La Stazione – An experimental opera in two acts
- Act One (26:31)
- Act Two (19:34)
Diretto – Binario sette
Total time: 45:55
CD released on Hat Hut Records, 1990
Herbert Distel, born 1942 in Bern (CH), is a Swiss drawer, painter, sculptor, photographer, composer and film maker. He studied lithography in Paris’ National Art School, 1963-64. He started creating sculptures with geometrical forms in the mid 1960s. In 1968-1969, he started creating eggs. In 1970, he launched a 3m long polyester egg on the West Africa coast across the Atlantic, which reached the Trinidad coast 7 months later (‘Projekt Canaris’ [+] ). The same year he installed a 22 ton granite egg along the road from Basel to Chiasso (‘Monument Canaris’ ). From 1970 to 1977, he started working on his landmark ‘Museum of Drawers’ (Das Schubladenmuseum), a found cabinet with 20 drawers each containing 25 tiny rooms where he invited living artists to contribute a miniature work of art [+]. Artists included: Arnulf Rainer, Carolee Schneemann, Mergert Christian, Pablo Picasso, Robert Cottingham, Billy Al Bengston, Joseph Beuys, John Baldessari, Carl Andre, Chuck Close, Tom Blackwell, Tom Phillips, Joe Goode, Charles Arnoldi, Camille Billops, Nam June Paik, Frederick J. Brown, Robyn Denny, Valie Export, Mel Ramos, Edward Ruscha, Dieter Roth, John Cage, etc. At the same time George Maciunas was working on his ‘Flux Cabinet’ (1975-77). From 1985-1987, Distel studied in Warsaw with polish film makers Krzysztof Kieslowski and Edward Zebrowski. In 1993 Distel and Peter Guyer completed the video ‘Die Angst Die Macht Die Bilder des Zauberlehrlings’ [+], based on found footage.
His first sound work was the 1971 LP ‘We have a problem’, based on NASA recordings of Apollo 13 astronauts, mixed with a live rendition of Gershwin’s Rhapsody In Blue (pianist: Peter Aronsky). In 1973, he completed the sound work‘The Love Room’, later used in his first short film: ‘A Pornographic Movie’, 1974. He was included in Morgan Fisher’s 1980 ‘Miniatures’ compilation – the aural equivalent to the Museum of drawers, when you come to think of it – with a track called ‘Toscany In Blue (Last Minute)’. In 1984-1985, he worked on ‘Die Reise’ (The trip), a stunning train and rail road field recording montage. Location recordings were made in the Zürich-Bern Intercity, a trip he recorded 10 times to get the source material for ‘Die Reise’, which also included cicadas, birds and human voices.
La Stazione: From 1985 to 1989, Distel took a series of pictures in the ‘Staglieno’ Genoa cemetery in Italy [+], photographic close ups of marble sculptures and tombs. The series was exhibited in 1990 in Bern, CH, with accompanying poems from Edgar Lee Masters’ Spoon River Anthology. The cover for ‘La Stazione’ (The station) is excerpted from this series. Source recordings for this sound work – a masterpiece of ambient concrete music – were made in Milan’s Central Station in 1987 with the help of his wife, Gil Distel (pictured above). According to the model of Mario Peragallo’s own opera La Collina (1947), itself based on the Spoon River Anthology, each part is dedicated to an italian personality:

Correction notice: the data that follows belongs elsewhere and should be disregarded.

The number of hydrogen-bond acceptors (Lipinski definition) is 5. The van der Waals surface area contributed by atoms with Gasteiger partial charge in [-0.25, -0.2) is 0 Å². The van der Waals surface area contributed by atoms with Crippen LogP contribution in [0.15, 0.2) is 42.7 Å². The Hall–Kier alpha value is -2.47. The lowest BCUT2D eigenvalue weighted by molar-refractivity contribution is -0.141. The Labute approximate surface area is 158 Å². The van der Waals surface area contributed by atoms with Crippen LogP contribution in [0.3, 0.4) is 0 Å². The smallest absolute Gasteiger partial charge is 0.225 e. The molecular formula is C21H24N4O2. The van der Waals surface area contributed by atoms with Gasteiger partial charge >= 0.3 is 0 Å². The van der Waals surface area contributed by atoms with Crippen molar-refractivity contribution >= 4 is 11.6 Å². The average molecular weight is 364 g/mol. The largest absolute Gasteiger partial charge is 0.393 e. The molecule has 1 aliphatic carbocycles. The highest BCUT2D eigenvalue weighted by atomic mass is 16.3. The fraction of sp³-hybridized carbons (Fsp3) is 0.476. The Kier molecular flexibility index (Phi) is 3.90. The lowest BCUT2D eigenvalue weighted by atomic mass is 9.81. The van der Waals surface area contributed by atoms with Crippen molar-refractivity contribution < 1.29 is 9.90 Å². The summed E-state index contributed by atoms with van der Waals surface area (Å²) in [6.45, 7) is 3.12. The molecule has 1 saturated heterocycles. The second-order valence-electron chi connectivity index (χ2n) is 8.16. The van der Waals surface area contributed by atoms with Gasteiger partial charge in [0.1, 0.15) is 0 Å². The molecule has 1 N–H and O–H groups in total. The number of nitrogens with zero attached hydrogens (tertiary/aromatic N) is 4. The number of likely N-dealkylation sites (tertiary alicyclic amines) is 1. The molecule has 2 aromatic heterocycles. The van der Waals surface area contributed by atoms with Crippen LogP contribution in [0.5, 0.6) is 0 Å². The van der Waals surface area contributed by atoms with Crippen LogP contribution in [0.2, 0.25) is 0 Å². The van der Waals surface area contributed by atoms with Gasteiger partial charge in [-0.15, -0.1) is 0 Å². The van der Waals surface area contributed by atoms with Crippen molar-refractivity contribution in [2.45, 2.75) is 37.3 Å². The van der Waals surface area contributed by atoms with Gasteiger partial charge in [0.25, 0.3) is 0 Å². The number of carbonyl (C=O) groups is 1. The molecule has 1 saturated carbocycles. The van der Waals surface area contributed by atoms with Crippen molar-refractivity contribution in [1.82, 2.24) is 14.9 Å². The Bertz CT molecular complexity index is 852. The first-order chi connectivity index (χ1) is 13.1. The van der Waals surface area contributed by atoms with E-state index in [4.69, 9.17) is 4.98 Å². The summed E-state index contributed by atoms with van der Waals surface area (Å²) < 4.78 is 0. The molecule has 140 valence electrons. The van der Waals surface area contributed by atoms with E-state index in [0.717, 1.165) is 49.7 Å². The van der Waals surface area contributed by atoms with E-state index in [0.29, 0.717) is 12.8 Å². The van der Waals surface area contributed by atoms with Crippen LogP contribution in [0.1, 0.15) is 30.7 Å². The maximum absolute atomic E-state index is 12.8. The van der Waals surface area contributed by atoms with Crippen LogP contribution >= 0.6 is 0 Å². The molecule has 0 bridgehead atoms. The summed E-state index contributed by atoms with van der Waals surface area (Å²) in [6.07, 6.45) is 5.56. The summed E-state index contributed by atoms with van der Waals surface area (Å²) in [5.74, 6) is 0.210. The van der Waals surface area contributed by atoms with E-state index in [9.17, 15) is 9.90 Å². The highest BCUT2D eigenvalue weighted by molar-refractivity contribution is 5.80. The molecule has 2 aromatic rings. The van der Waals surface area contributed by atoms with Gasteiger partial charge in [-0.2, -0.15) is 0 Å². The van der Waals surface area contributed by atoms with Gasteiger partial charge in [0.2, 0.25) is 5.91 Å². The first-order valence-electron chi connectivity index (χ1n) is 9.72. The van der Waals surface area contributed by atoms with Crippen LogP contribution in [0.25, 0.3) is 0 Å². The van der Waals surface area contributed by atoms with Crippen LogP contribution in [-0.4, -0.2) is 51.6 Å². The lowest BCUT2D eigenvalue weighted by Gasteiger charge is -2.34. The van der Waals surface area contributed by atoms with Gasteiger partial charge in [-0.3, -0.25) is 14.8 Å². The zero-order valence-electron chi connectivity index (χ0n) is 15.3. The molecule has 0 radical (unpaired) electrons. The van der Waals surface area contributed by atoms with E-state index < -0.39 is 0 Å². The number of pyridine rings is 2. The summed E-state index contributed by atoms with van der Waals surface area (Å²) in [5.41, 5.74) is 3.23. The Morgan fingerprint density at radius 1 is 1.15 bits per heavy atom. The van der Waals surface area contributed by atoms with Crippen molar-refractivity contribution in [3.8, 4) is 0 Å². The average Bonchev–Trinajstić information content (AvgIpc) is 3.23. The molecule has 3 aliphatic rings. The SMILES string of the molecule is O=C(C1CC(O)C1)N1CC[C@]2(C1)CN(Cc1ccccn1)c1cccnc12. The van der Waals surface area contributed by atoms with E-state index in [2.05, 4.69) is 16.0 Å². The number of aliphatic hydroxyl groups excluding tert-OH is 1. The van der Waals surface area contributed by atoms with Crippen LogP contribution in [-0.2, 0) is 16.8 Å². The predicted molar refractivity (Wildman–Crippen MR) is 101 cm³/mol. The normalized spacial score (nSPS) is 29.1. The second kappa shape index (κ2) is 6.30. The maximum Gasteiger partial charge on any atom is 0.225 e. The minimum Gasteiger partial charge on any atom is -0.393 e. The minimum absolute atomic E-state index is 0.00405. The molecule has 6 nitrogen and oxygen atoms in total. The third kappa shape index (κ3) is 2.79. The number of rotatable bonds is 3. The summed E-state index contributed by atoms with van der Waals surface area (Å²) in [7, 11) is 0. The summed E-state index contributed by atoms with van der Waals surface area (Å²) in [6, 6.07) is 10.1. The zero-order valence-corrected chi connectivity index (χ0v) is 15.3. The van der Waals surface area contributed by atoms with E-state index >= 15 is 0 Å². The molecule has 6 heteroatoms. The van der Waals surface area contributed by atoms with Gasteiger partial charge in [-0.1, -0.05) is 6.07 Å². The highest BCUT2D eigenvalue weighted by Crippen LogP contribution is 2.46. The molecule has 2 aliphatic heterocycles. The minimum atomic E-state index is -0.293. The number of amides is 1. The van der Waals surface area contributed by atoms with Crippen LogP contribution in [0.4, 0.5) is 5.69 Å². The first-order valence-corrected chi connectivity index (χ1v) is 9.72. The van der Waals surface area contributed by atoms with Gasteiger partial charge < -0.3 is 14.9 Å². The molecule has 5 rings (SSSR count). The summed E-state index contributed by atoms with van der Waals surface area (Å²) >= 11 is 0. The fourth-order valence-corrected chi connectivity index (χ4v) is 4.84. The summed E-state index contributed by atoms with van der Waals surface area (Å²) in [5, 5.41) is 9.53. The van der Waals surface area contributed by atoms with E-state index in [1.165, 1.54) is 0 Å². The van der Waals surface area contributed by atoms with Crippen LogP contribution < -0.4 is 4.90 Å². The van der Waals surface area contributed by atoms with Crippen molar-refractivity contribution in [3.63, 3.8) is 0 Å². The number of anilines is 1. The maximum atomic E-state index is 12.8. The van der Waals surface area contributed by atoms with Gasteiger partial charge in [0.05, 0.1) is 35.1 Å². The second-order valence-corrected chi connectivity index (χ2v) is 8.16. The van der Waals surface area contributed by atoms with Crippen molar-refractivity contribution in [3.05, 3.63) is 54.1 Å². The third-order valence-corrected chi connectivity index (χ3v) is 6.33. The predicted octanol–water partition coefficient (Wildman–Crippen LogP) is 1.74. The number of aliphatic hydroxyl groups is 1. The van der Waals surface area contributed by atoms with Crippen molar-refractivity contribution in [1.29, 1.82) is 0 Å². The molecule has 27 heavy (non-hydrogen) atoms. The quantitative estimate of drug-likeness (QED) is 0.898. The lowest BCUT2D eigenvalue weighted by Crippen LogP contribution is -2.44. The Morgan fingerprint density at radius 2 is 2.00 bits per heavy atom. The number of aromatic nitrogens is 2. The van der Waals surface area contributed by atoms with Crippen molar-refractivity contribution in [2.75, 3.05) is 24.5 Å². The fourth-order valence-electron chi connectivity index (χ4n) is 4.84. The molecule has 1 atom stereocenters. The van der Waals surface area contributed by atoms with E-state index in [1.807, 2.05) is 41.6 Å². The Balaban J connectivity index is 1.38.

to Arturo Schwarz, milanese art dealer, a Duchamp specialist
to Malwida Von Meysenburg, who introduced Lou Salome to Friedrich Nietzsche
to Federico Paternina, Rioja spanish wine maker
- … Transeuropexpress
to Teresita Fontana, widow of Lucio Fontana
- Diretto – Binario sette
to Valeria Manzoni, mother of Piero Manzoni
La Stazione can thus be considered an hommage to italian art and way of life, as Distel actually lived in Italy for some time. The 5 parts’ subtitles are based on the train station’s PA anouncements. The music is continuous, so that telling which part is which can prove difficult. Recordings of clattering trains slowly stopping on arrival, doors of cars shutting, PA anouncements, whistles, people running to get their train, . . . have been processed and layered – sometimes beyond recognition – to make the industrial, lively sounds mingle in a surreal soundscape. The technique is well-known (drastically slowed down speed, multi-layering, echo and reverb sound effects, pitch modification), but the result is totally unique. Ultimately, you’re left with a bunch of questions: how does the music relates to the cemetary and Spoon River Anthology? the psychological aspects of trains (especially in Europe)? is this merely the portrait of a train station? why is it called an opera, anyway? Not that you need any answer to enjoy such wonderful music.